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Bee Eff Dee

My first response will not surprise Gentle Readers of this Tohu Bohu: Joe Biden was right. This is a big fucking deal.

Nor will my second response surprise GRs, I think: it’s more complicated than that. I mean, yes, it is a big fucking deal, but it’s not like it is done, particularly. There’s an awful lot of work left to be done with it, not just with the Senate patch but successively, from year to year. The main thing is that there will now be a perennial battle about how we fulfill with the national responsibility to ensure (or insure) access to health care, or how well we fulfill it, rather than if we fulfill it, or if that responsibility exists at all. But, like early childhood education, the perennial battle may be answered with cheaply and shoddily, which ain’t much of a legacy. So, yes, a big fucking deal, but the deal ain’t done.

I don’t know if y’all will have predicted my third response, although it is pretty predictable: Where Theodore Roosevelt promised a Square Deal, and Franklin Roosevelt promised a New Deal, and Harry Truman promised a Fair Deal, the new social contract is the Big Fucking Deal. I am totally liking that, and totally using it. I am hoping that it fulfills its promise: a sequence of programs aimed at fundamentally changing the protections that the federal government can offer individuals against the vagaries of illness, unemployment, homelessness, and natural disaster. That would be a Big Fucking Deal indeed.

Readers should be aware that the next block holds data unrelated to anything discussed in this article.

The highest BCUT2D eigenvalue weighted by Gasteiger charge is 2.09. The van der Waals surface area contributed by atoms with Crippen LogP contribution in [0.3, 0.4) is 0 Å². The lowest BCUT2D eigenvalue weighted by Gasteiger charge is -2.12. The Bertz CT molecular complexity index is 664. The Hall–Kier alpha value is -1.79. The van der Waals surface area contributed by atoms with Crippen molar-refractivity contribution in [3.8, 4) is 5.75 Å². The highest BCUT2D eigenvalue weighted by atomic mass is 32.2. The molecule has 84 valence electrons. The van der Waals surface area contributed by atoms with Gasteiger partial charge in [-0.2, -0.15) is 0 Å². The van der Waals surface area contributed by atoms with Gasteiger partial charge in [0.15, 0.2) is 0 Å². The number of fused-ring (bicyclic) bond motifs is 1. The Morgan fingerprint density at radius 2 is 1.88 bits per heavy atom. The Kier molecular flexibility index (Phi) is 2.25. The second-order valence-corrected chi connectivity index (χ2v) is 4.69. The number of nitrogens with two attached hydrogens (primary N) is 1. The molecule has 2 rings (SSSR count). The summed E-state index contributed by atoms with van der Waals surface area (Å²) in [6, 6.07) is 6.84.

And fourth—does it seem odd to have anyone use the phrase big fucking deal in a positive sense? I mean, yes, Joe Biden is a dialect unto himself, really, but in my experience, the phrase is always, always, always used negatively. When you say that something is a Big Fucking Deal, you are saying that it is not important. Even more so, of course, with the initialism version, which I have used more frequently, but still: if we are going to use the phrase to describe things that are important, I’m going to need to recalibrate my profanity meter.

Tolerabimus quod tolerare debemus,
-Vardibidian.

Comments

> But, like early childhood education, the perennial battle may be answered with cheaply and shoddily

s/early childhood education/pretty much every service the Government provides/ no?

I think "this is a big fucking deal" sounds positive to me, while "enh, big fuckin' deal" sounds negative. It might be negative more often than positive, but I think it does sound positive in the right context.


I've heard it used positively, in the sense I assume Biden used it, as a very emphatic Wow. I mean, I haven't seen a clip, just heard people joking about what he said, but I have no problem picturing it in that way. I'm also picturing my uncle in Massachusetts saying it in retelling a story in which some employee failed to understand the importance of a matter.

BFD always sarcastic, though.